Will Third Time Be a Charm for the Insight?
Honda has revealed that its third-generation Insight hybrid will make its world debut next Monday, Jan. 15 at the North American International Auto Show in Detroit. Called the “Insight Prototype,” the company says the all-new car will be positioned above the Civic as a “premium compact,” offering a roomy interior and civilized road manners.
It’s easy to forget that the Insight name started the hybrid era in the U.S. back in December 1999. The tiny, tear-drop-shaped two-passenger with flared rear wheels boasted an EPA fuel economy rating of 61-mpg city/70 highway/65 mpg combined. (Converted to present standard, the EPA reckons it at 49 city/61 highway/53 combined.)
Then, in June 2000 the Plain Jane four-door Prius arrived and took the wind out of the Insight’s sails. To fight back, Honda introduced a second-generation Insight in 2009, a four-door compact hatchback that looked a bit like a Prius but didn’t approach the Toyota’s fuel economy. Honda touted it as the “least expensive hybrid,” but it never caught on with buyers and was discontinued in 2014.
This new third-generation model apparently takes the place of the Civic Hybrid, which was dropped from the lineup with the compact car’s latest edition in 2015.
“The new 2019 Honda Insight signals we are entering a new era of electrification with a new generation of Honda products that offer customers the benefits of advanced powertrain technology without the traditional trade-offs in design, premium features or packaging,” said Henio Arcangeli, Jr., senior vice president of automobile sales and general manager of the Honda Division, American Honda Motor Co., Inc. “The Honda Insight is anticipated to receive fuel economy ratings competitive with the best hybrids in the segment, with styling that will have universal appeal inside and out and best-in-class passenger volume.”
“In Excess of EPA 50 MPG”
Honda says the new Insight is expected to receive an EPA fuel economy combined rating “in excess of 50 mpg,” competitive with other compact hybrid offerings. Just to keep pace with competitors’ hybrid offerings, the Insight will need to deliver 56 or 58 mpg to top the highest-mileage versions of the Toyota Prius Liftback and the Hyundai Ioniq Hybrid, respectively.
To meet or beat the competition’s fuel economy, the Insight will be powered by a version of Honda’s third-generation two-motor hybrid system and multimode direct-drive transmission, the same as found in the Honda Clarity Plug-in Hybrid. It features a highly efficient 1.5-liter Atkinson cycle engine, a powerful electric propulsion motor and lithium-ion battery pack. In most conditions, the new car will operate on electric power only, drawing energy from the battery pack or, if depleted, starting up the gas engine to act as a mobile generator.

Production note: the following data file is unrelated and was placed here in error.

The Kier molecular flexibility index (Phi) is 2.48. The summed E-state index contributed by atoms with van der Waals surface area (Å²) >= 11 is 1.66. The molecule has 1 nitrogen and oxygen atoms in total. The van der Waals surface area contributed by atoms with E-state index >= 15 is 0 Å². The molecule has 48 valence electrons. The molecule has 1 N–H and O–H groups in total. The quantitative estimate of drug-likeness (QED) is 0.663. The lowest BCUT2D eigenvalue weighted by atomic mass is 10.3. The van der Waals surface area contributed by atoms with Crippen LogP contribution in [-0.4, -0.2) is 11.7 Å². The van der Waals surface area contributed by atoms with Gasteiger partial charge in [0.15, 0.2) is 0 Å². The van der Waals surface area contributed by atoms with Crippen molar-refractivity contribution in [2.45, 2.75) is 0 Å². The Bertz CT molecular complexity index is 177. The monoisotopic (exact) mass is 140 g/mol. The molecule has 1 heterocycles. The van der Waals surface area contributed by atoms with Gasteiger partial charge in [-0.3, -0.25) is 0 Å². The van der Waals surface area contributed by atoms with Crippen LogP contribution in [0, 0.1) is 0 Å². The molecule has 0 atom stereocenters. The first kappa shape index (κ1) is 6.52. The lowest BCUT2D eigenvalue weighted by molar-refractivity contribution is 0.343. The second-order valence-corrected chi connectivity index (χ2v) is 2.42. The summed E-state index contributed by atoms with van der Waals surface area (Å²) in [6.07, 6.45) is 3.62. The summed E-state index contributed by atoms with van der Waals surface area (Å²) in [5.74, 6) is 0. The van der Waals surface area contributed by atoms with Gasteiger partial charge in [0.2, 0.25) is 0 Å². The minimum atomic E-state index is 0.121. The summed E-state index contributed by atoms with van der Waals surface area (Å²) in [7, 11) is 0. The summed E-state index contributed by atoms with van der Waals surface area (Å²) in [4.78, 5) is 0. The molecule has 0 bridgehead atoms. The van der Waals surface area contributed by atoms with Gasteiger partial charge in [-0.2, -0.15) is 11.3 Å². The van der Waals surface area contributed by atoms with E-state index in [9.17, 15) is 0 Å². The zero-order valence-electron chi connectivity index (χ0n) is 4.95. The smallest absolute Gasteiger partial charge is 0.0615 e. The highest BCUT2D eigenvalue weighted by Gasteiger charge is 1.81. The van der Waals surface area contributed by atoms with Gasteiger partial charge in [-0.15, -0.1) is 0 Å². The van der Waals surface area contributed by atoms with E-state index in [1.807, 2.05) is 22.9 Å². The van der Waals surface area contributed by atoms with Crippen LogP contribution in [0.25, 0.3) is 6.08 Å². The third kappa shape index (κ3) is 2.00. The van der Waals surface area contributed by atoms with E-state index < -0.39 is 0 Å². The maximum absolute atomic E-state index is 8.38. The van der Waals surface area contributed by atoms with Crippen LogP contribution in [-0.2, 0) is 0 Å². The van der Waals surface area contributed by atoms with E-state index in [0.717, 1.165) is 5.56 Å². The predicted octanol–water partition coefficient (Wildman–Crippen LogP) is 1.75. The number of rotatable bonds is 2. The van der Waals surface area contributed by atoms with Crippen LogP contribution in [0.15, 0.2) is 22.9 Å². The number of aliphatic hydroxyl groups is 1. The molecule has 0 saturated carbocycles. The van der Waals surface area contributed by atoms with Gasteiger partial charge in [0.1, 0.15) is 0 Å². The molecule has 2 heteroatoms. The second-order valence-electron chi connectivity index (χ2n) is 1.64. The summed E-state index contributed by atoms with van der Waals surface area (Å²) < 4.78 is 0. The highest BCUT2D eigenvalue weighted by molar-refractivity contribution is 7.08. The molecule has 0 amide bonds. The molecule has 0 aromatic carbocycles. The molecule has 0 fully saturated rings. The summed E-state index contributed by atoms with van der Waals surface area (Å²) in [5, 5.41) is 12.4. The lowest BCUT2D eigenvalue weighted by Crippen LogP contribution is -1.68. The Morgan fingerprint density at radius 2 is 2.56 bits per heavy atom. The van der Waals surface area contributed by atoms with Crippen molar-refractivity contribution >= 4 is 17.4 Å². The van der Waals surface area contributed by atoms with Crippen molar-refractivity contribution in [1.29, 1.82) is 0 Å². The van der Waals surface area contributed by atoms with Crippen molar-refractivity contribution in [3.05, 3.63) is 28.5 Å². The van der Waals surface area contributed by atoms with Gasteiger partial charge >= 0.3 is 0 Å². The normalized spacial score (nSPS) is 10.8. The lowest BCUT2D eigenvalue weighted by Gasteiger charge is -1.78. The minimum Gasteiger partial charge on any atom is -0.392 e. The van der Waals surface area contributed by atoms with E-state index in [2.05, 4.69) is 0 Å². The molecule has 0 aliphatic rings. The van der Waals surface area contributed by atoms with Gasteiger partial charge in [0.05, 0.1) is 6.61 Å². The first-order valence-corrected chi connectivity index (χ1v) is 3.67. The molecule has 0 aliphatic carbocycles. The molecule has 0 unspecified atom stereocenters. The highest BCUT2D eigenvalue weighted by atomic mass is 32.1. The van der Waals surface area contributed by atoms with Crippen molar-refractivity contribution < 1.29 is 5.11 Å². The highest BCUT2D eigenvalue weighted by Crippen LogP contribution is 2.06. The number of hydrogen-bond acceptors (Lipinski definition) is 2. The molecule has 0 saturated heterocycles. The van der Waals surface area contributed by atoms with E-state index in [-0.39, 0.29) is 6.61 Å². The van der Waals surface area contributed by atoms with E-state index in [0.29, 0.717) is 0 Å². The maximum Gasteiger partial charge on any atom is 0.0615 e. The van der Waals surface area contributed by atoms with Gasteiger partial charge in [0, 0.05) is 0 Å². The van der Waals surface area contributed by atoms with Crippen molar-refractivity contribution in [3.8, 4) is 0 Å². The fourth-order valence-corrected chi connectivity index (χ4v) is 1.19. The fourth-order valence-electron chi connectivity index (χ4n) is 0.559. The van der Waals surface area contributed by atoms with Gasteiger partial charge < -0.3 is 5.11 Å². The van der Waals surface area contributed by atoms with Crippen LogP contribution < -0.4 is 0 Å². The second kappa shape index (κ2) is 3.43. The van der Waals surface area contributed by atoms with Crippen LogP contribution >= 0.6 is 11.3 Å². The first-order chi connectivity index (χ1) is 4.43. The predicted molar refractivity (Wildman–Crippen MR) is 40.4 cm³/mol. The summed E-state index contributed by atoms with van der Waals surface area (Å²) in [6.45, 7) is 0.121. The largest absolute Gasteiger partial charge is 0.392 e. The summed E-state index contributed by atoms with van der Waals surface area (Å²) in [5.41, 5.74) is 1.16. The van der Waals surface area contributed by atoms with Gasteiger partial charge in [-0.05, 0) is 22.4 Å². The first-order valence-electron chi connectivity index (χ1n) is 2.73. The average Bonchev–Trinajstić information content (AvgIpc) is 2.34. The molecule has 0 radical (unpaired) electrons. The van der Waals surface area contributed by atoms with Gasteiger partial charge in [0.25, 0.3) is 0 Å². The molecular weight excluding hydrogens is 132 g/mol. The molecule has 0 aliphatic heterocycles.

Looks Like a Civic
While Honda hasn’t disclosed what is under the sheet metal, the Insight has a distinct Civic look. It is long and low, with an aerodynamically tapering roof line that echoes a four-door coupe that appears to be optimized for aerodynamic efficiency. It features LED lighting in the front and rear, and its grill shares the “flying wing” styling with other cars in the Honda lineup. Its long wheelbase translates to roominess for the five passengers, according to Honda.
Inside, the Insight appears to be more upscale than the Civic with a seven-inch digital gauge cluster, a larger, eight-inch central touchscreen with volume knob and the push-button shifter found in several other Honda products. A host of premium features includes available perforated leather seating, Apple CarPlay and Android Auto integration and Wi-Fi-enabled over-the-air system updates.
It will also incorporate the Honda Sensing suite of active-safety features. Those include adaptive cruise control, automatic emergency braking, lane-departure alert, and a new traffic-sign recognition feature. Honda’s LaneWatch blind-spot-camera system will be offered on EX and above trims.
Where Does the Insight Fit into The Honda Lineup?
When it arrives this summer, the Insight’s EPA rating and sticker price will be key to the new version’s success, but those won’t be known until next week at the Detroit show at the earliest. What also may be clear with more info is how this new hybrid fits into Honda’s lineup range. The company has just finished launching the Honda Clarity series, a trio which includes the Clarity Plug-in Hybrid along with battery-electric and fuel cell-electric models. On top of that, the larger 2018 Accord Hybrid is also set to go on sale in the next couple of months.
Like fuel economy and price, we will have to wait and see.
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